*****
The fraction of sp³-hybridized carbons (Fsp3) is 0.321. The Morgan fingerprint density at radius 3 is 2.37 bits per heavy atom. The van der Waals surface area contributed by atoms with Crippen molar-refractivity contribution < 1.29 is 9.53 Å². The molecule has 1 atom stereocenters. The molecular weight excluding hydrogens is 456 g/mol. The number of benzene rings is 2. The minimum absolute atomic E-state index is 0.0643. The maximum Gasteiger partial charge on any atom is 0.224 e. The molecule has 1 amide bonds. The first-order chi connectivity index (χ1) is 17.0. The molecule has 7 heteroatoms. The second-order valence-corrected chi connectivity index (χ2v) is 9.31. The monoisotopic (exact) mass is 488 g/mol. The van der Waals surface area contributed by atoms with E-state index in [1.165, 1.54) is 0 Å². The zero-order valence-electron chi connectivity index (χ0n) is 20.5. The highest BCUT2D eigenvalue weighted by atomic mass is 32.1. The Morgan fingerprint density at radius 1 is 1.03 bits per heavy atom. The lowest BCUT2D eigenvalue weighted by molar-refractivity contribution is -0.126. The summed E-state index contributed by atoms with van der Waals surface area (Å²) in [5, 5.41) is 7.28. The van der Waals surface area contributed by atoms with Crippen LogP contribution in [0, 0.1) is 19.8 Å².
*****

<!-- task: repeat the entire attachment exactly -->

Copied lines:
The fraction of sp³-hybridized carbons (Fsp3) is 0.321. The Morgan fingerprint density at radius 3 is 2.37 bits per heavy atom. The van der Waals surface area contributed by atoms with Crippen molar-refractivity contribution < 1.29 is 9.53 Å². The molecule has 1 atom stereocenters. The molecular weight excluding hydrogens is 456 g/mol. The number of benzene rings is 2. The minimum absolute atomic E-state index is 0.0643. The maximum Gasteiger partial charge on any atom is 0.224 e. The molecule has 1 amide bonds. The first-order chi connectivity index (χ1) is 17.0. The molecule has 7 heteroatoms. The second-order valence-corrected chi connectivity index (χ2v) is 9.31. The monoisotopic (exact) mass is 488 g/mol. The van der Waals surface area contributed by atoms with E-state index in [1.165, 1.54) is 0 Å². The zero-order valence-electron chi connectivity index (χ0n) is 20.5. The highest BCUT2D eigenvalue weighted by atomic mass is 32.1. The Morgan fingerprint density at radius 1 is 1.03 bits per heavy atom. The lowest BCUT2D eigenvalue weighted by molar-refractivity contribution is -0.126. The summed E-state index contributed by atoms with van der Waals surface area (Å²) in [5, 5.41) is 7.28. The van der Waals surface area contributed by atoms with Crippen LogP contribution in [0, 0.1) is 19.8 Å².